An attorney for accused double murderer Michael Jason Registe accused the state of violating his client’s Fourth Amendment right to privacy when it obtained cellphone records allegedly tying him to two 2007 slayings.
Speaking before the Georgia Supreme Court Monday morning, attorney Manubir Arora said Columbus Police should have gotten a subpoena before approaching Cricket and asking for records for a cellphone Registe allegedly was using at the time of the killings.
Prosecuting attorney Laure Murphree argued not only that Registe had no Fourth Amendment guarantee to privacy regarding the records because he obtained the phone under an assumed name, and that police did not need a subpoena for the records because an emergency situation existed.
The court is expected to return a decision on the issue by the end of the year.
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The appeal grew out of pre-trial defense motions to suppress the cellphone records in the upcoming murder case against Registe.
Registe is accused of the execution-style slaying of two Columbus State University students, Bryan Kilgore, 20, and Randy Newton, 21.
On the night of July 20, 2007, Kilgore borrowed a Chevrolet Blazer from a friend so he could go visit someone he called Mike. Kilgore gave his friend a cellphone number he said was for Mike. When Kilgore didn’t return, the friend called the number and says he spoke to someone named Mike, who said Kilgore already had left their meeting.
Kilgore and Newton were soon found shot to death in the Blazer. After learning about the cellphone number, police faxed Cricket’s legal department, stating that they believed the person with the cellphone to be a murder suspect and that he presented a danger to anyone who encountered him. Cricket released the records, which would ultimately play a part in Registe’s arrest.
But Registe fled the country before he could be found. He ultimately ended up on the FBI’s Ten Most Wanted list and on the television show “America’s Most Wanted.” In August of 2008, he was located and arrested on the Caribbean island of St. Maarten. A year later, he was extradited to Columbus, where he already had been indicted for the killings.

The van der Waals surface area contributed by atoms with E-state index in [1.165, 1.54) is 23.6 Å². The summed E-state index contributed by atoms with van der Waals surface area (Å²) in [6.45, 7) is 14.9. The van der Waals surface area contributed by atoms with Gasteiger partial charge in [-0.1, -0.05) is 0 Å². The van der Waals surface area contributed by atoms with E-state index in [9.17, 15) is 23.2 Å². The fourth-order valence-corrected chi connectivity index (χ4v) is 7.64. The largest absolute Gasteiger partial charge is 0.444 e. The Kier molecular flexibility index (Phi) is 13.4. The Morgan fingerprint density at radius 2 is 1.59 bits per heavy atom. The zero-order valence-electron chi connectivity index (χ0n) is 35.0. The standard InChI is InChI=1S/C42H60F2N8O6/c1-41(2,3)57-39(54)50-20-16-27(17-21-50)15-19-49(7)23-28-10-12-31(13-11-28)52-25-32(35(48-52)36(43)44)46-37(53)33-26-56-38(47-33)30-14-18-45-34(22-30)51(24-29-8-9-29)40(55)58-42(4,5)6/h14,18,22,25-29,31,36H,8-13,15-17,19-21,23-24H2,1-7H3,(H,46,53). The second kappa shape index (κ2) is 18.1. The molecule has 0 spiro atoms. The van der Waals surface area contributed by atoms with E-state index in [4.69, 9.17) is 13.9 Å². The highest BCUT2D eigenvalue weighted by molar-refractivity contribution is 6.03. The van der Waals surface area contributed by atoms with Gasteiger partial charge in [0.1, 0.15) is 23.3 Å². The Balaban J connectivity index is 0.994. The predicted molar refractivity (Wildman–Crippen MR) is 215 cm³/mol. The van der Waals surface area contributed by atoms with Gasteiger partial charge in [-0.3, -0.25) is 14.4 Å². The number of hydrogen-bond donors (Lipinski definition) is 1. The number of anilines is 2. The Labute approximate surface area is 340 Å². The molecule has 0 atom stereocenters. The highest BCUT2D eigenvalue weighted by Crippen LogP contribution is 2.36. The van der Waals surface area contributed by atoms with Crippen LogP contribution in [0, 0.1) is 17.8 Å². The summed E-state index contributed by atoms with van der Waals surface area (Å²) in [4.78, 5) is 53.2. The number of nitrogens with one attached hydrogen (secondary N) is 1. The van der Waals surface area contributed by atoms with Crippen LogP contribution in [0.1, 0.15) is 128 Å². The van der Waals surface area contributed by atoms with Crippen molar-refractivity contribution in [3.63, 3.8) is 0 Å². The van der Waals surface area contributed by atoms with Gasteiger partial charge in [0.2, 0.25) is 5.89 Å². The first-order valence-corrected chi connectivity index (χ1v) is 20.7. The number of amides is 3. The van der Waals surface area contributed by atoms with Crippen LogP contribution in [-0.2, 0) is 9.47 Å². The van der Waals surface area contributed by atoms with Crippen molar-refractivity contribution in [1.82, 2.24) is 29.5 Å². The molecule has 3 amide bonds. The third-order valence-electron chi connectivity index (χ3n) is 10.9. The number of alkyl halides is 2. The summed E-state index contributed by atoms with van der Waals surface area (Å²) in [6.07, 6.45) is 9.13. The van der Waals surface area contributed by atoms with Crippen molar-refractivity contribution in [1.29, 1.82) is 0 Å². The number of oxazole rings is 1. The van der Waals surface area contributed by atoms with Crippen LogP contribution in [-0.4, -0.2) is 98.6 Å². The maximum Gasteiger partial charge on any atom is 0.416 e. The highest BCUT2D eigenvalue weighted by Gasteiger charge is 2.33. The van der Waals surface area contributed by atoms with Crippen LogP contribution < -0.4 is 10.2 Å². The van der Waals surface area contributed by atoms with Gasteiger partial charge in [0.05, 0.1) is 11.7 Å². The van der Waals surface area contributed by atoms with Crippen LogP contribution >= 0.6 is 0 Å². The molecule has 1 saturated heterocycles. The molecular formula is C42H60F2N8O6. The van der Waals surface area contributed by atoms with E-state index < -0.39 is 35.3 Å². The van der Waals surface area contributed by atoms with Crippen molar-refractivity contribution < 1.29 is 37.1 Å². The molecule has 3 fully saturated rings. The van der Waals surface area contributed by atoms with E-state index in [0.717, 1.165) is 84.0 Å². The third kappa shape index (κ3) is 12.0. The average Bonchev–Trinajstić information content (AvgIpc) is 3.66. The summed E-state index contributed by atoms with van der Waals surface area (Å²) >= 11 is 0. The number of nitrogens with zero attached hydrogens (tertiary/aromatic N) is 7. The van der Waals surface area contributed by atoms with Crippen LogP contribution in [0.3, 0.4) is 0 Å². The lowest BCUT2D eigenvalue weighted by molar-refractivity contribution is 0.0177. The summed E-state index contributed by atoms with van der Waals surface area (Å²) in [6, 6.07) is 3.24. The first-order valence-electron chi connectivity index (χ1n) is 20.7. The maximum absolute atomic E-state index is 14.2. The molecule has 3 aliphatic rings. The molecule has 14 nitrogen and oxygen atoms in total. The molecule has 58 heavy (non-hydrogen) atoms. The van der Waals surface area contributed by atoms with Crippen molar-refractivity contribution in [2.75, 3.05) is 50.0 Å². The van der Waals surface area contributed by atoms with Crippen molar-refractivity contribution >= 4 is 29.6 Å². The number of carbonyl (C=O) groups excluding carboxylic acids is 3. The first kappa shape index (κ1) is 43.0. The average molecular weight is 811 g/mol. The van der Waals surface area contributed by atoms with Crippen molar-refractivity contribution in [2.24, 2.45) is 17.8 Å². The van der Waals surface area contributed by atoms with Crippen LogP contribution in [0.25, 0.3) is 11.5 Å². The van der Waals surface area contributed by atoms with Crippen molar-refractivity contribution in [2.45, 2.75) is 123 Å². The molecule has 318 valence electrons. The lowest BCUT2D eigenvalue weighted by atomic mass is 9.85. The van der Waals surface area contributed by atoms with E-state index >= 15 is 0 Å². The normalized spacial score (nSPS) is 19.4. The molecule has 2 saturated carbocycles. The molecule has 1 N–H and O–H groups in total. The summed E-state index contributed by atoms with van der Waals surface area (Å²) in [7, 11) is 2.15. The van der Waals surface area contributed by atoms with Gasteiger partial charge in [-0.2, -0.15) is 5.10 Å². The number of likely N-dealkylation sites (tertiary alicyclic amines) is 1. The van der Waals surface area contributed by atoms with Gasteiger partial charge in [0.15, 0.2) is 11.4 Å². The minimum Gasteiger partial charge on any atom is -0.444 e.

In January 2011, Registe’s attorneys filed a motion to suppress the cellphone records, but the trial court denied the motion, setting the stage for Monday’s Supreme Court hearing.
On Monday, Arora challenged the grounds under which police obtained the Cricket records, saying they offered no proof that anyone was in clear and present danger, and that there is no indication in the record as to whether Cricket representatives knew or believed there was such a danger.
Justice Harold Melton interrupted Arora during this argument.
“You talk about what the provider understood to be as an emergency circumstance,” Melton said to Arora. “In this instance the fax request (from police) to the provider said obviously the suspect presents an immediate danger to any law enforcement officer.
“At that point the provider has information from law enforcement that this is urgent.”
“Justice Melton, that’s a fair point to make, if you had any evidence as to what the provider relied on,” Arora responded. The fax may be in the record of the case, but there is nothing in the record to indicate who at Cricket saw the fax and on what information the decision to release the records was made, he said.
Justices David Nahmias and Keith Blackwell also challenged Arora’s assertion, suggesting he was using an argument based on whether a provider may be forced to release records, not on whether they can voluntarily turn them over.
“If the provider wants to give you the records it just has to have a good faith reason to believe there’s an emergency, right?” Nahmias said.
In her response, Murphree argued further that Arora’s arguments might apply to the police seeking contents of phone conversations, but not to simple phone records.
“It has long been held in this court that we’re talking about cellphone records here. We’re not talking about content,” Murphree said.
“We’re talking about business records, and those business records are the property of the provider, and not the individual, in this case Michael Registe.”
Murphree also argued that the police were well within the realm of their authority to ask for the records based on the potential danger Registe presented at the time.